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The United Nations in Bonn

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The Federal City of Bonn is home to numerous large and small UN organizations, programs and offices. Today there are a total of around 20 UN institutions based in Bonn with more than 1000 members of staff.

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Haus Carstanjen on the bank of the Rhine
Haus Carstanjen on the bank of the Rhine© Sondermann/Stadt Bonn

The Federal City of Bonn is home to numerous large and small UN organizations, programs and offices. The success story began as early as 1951 when the UN High Commissioner for Refugees opened a liaison office at the seat of the German Federal Government.

Today around 20 UN institutions with more than 1000 members of staff are based in Bonn including the institution with the most staff members, the Secretariat of the United Nations Framework Convention on Climate Change (UNFCCC) which, for example, monitors compliance with the Kyoto Protocol and supports the implementation of the Paris Agreement.

Hub for climate protection, sustainability and development

The process to extend the German UN City of Bonn was launched by the decision on 20 June 1991 to move Government headquarters from Bonn to Berlin as this included the goal of assuming new functions and attracting institutions of national and international importance to Bonn.

BILDJune 2016 saw the 20th anniversary of the move of the UN Volunteers Programme (UNV) as well as, a short time later, the Secretariat of the UN Framework Convention on Climate Change (UNFCCC) into Haus Carstanjen in an idyllic location on the banks of the Rhine. On 20 June 1996 the United Nations flag was hoisted for the first time in a ceremony attended by then Federal Environment Minister Angela Merkel and former UN Secretary-General Boutros Boutros-Ghali. It is now home not just to some UNFCCC offices but also to the Knowledge Centre of the United Nations Staff System College and to the SDG Action Campaign.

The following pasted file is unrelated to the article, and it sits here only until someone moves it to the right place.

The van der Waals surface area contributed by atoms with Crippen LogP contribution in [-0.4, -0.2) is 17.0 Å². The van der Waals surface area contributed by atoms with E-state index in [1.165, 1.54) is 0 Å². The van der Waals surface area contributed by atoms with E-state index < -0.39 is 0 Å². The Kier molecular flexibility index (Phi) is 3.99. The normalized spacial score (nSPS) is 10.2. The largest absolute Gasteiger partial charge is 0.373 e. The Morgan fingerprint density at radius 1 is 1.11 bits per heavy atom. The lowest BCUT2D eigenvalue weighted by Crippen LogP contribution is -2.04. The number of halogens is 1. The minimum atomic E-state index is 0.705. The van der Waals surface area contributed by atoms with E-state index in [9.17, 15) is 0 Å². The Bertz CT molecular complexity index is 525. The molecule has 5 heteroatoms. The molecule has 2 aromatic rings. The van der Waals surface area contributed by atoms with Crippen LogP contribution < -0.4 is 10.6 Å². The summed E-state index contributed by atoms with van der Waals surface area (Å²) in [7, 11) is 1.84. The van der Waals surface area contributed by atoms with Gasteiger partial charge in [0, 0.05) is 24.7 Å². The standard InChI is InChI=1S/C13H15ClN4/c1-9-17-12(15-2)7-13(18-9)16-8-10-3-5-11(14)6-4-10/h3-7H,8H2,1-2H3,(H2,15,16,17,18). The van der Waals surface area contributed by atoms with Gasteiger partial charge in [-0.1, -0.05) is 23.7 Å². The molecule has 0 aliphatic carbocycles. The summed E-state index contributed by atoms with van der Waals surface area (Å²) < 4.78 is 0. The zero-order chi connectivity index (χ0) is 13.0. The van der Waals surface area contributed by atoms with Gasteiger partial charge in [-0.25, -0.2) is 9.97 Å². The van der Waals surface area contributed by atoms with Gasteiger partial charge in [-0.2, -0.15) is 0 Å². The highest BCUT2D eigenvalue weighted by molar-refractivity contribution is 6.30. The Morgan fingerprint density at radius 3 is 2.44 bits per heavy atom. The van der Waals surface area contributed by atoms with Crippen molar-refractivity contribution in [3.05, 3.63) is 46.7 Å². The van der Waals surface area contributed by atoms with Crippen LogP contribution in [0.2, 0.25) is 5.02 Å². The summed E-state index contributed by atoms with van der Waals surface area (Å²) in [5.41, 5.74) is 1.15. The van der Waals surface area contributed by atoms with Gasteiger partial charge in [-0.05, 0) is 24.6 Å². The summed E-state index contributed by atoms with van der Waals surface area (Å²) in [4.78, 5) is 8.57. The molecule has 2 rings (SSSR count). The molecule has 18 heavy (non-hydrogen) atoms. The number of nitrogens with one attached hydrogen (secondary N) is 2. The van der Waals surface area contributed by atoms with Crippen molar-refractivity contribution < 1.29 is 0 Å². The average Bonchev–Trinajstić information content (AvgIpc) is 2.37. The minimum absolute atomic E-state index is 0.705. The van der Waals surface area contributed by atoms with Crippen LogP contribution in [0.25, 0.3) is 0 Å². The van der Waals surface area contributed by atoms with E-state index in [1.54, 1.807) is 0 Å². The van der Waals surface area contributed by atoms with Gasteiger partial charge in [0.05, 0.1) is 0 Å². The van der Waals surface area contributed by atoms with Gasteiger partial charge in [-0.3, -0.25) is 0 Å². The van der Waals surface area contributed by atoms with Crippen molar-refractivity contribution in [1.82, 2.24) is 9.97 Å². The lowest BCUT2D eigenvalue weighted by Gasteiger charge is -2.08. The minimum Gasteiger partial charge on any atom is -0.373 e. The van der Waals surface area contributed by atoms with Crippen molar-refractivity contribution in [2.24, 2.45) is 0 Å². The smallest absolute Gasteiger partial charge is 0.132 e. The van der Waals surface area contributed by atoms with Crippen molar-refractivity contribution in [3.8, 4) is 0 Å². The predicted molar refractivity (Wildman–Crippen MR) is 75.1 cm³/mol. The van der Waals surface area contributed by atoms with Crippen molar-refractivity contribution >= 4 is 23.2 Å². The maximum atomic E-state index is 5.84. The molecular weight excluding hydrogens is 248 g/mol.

The date 20 June 1996 marks the breakthrough for the development of the UN City of Bonn which is today viewed as a hub of international politics in the fields of climate change, development and sustainability. In 2016, the 20th anniversary of Bonn as the main United Nations City in Germany (in addition to Bonn there are six other UN locations in Germany) is being celebrated with a series of events. The visit by then UN Secretary-General Ban Ki-moon and former Federal Foreign Minister Frank-Walter Steinmeier on 8 March 2016 marked the start of the celebrations. They took part in a panel discussion entitled “20 years of Bonn as a UN city – shaping a sustainable future through voluntary work” in the World Conference Center Bonn. This was former Secretary-General Ban Ki-moon’s fifth visit to Bonn.

On historical ground

As the number of UN staff in Bonn has increased from just a few dozen in the mid-1990s to more than 1000 today, the German Government decided in 2003 to place a large part of the former German Bundestag area at the disposal of the UN – a further milestone in the development of Bonn as a UN city.

The Langer Eugen (a building formerly used by Members of the German Bundestag and named after the former Bundestag President Eugen Gerstenmaier) and Altes Abgeordnetenhochhaus office buildings, together with Haus Carstanjen, were to form the UN Campus. Thus since 11 July 2006, premises have been made available to the United Nations gradually which are not only equipped to international standards but also established at a location which played an important part in shaping Germany’s new postwar democracy.

Following extensive refurbishment and construction measures, the Altes Abgeordnetenhochhaus, formerly a wing of the German Bundestag, was handed over to the UN on 15 July 2013. The Secretariat of the United Nations Framework Convention on Climate Change (UNFCCC) moved in with part of its staff in autumn 2013.

Continuous extension of the Campus

Architetural drawing of the future UN-Campus extension building in Bonn.
Architetural drawing of the future UN-Campus extension building in Bonn.© SL/A Stefan Lippert Architekten GmbH

Furthermore, due to the considerable growth in staff numbers, plans for another new office building on the UN Campus were launched. The foundation stone was laid in October 2016 and the building is expected to be completed in 2020. A 17-storey slender high-rise right beside the Langer Eugen and the Altes Wasserwerk built to the highest ecological specifications will provide 330 offices.

Bonn is well prepared for the growth in the UN presence and can provide the relevant conference facilities. In June 2015, the extended World Conference Center Bonn (WorldCCBonn) next to the UN Campus was opened in a ceremony attended by then Foreign Minister Steinmeier and former UN Secretary-General Ban Ki-moon. The new Center can be easily used in conjunction with the UN Campus and is available for conferences with up to 7,000 participants.

Further Information

The Federal Foreign Office in Bonn – point of contact for international organizations based in Germany

Bonn: center for international cooperation and sustainable development

Brochure: "Bonn: center for international cooperation and sustainable development" PDF / 3 MB

www.bonn.de/@uno-stadt

www.unbonn.org

www.unric.org

www.bonn-international.org

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